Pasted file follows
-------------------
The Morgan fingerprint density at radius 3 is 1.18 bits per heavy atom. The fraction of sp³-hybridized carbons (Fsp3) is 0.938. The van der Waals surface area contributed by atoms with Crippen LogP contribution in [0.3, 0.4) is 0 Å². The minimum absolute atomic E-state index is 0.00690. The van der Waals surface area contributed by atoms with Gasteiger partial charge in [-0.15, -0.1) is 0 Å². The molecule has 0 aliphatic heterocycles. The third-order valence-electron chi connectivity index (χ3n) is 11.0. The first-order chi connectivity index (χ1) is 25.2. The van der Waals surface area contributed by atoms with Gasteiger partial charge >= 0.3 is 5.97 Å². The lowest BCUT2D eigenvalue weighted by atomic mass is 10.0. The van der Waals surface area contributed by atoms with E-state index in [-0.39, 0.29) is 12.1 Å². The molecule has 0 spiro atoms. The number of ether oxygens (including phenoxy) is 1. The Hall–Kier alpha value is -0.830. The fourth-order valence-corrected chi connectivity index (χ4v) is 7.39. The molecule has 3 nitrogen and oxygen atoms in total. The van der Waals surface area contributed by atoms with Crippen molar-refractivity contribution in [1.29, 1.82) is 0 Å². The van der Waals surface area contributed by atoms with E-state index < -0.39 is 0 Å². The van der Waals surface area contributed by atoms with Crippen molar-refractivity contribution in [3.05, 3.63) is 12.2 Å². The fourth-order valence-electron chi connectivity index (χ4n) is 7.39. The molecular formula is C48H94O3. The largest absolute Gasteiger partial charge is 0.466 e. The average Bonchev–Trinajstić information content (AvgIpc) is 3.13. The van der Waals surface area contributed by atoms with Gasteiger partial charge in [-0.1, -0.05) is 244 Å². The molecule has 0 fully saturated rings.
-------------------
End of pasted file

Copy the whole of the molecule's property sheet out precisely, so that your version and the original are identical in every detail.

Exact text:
The Morgan fingerprint density at radius 3 is 1.18 bits per heavy atom. The fraction of sp³-hybridized carbons (Fsp3) is 0.938. The van der Waals surface area contributed by atoms with Crippen LogP contribution in [0.3, 0.4) is 0 Å². The minimum absolute atomic E-state index is 0.00690. The van der Waals surface area contributed by atoms with Gasteiger partial charge in [-0.15, -0.1) is 0 Å². The molecule has 0 aliphatic heterocycles. The third-order valence-electron chi connectivity index (χ3n) is 11.0. The first-order chi connectivity index (χ1) is 25.2. The van der Waals surface area contributed by atoms with Gasteiger partial charge >= 0.3 is 5.97 Å². The lowest BCUT2D eigenvalue weighted by atomic mass is 10.0. The van der Waals surface area contributed by atoms with E-state index in [-0.39, 0.29) is 12.1 Å². The molecule has 0 spiro atoms. The number of ether oxygens (including phenoxy) is 1. The Hall–Kier alpha value is -0.830. The fourth-order valence-corrected chi connectivity index (χ4v) is 7.39. The molecule has 3 nitrogen and oxygen atoms in total. The van der Waals surface area contributed by atoms with Crippen molar-refractivity contribution in [1.29, 1.82) is 0 Å². The van der Waals surface area contributed by atoms with E-state index < -0.39 is 0 Å². The van der Waals surface area contributed by atoms with Crippen molar-refractivity contribution in [3.05, 3.63) is 12.2 Å². The fourth-order valence-electron chi connectivity index (χ4n) is 7.39. The molecular formula is C48H94O3. The largest absolute Gasteiger partial charge is 0.466 e. The average Bonchev–Trinajstić information content (AvgIpc) is 3.13. The van der Waals surface area contributed by atoms with Gasteiger partial charge in [-0.1, -0.05) is 244 Å². The molecule has 0 fully saturated rings.